It was a monumental week in college sports as the NCAA’s Division I Board of Directors formally adopted rule changes regarding college student-athletes being able to make money.
Any NCAA college athlete can now use their name, image, and likeness (NIL) rights for the first time, meaning they can endorse products, charge for autographs, and create logos to sell their items.
Although this week was the beginning of the NIL-era in college athletics, it was still years late when this should have happened for the first time.
NCAA president Mark Emmert was forced to come off his high horse and give the student-athletes what they have deserved for so long; a chance at entrepreneurship while still in school. Don’t you just hate to see it?
Of course, some mistakes will be made in the early stages of the NIL, but I think everyone can agree that this will be more good than bad.
St. Louis Post-Dispatch sports columnist Ben Frederickson said it best with this quote, “Student-athletes have been eating free meals for decades. They have been driving cars they did not buy for decades. They have been wearing free clothes, free jewelry, and free shoes for decades. And that’s when things go right, in the sense that it’s the student-athletes who receive the reward. Too often, the student-athletes have been cut out of the equation altogether, with benefits going to middle men, runners, wannabe agents, family, and coaches with bad intentions.”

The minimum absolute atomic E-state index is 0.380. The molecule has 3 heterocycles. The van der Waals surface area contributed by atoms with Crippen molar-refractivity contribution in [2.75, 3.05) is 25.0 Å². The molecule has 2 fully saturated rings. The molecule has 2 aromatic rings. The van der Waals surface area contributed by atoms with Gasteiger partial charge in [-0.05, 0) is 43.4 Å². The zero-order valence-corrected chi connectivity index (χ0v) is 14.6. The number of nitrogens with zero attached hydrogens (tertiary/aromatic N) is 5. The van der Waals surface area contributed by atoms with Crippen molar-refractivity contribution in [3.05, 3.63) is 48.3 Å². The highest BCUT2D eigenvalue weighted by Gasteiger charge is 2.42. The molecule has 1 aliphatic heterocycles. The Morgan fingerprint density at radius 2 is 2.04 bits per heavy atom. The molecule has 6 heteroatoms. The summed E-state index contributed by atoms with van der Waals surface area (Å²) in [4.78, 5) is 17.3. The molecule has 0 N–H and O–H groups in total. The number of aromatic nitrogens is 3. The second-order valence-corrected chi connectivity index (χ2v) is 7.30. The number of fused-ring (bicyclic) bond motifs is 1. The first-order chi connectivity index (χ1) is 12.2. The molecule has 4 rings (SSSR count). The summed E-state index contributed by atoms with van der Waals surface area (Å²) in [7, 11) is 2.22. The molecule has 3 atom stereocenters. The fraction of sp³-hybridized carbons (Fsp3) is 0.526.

Another perk for the NIL? Financial education. Some schools are offering courses and perks such as laptops/iPads and other educational items to have approved internships and take classes on how to file their taxes when making money off their sponsorship/brand.
More than anything, I believe the players deserved just some sort of cut while the coaches and schools reap millions and the NCAA brings in billions off these athletes’ talent.
For the complete column, see Wednesday's edition of the Laclede County Record.
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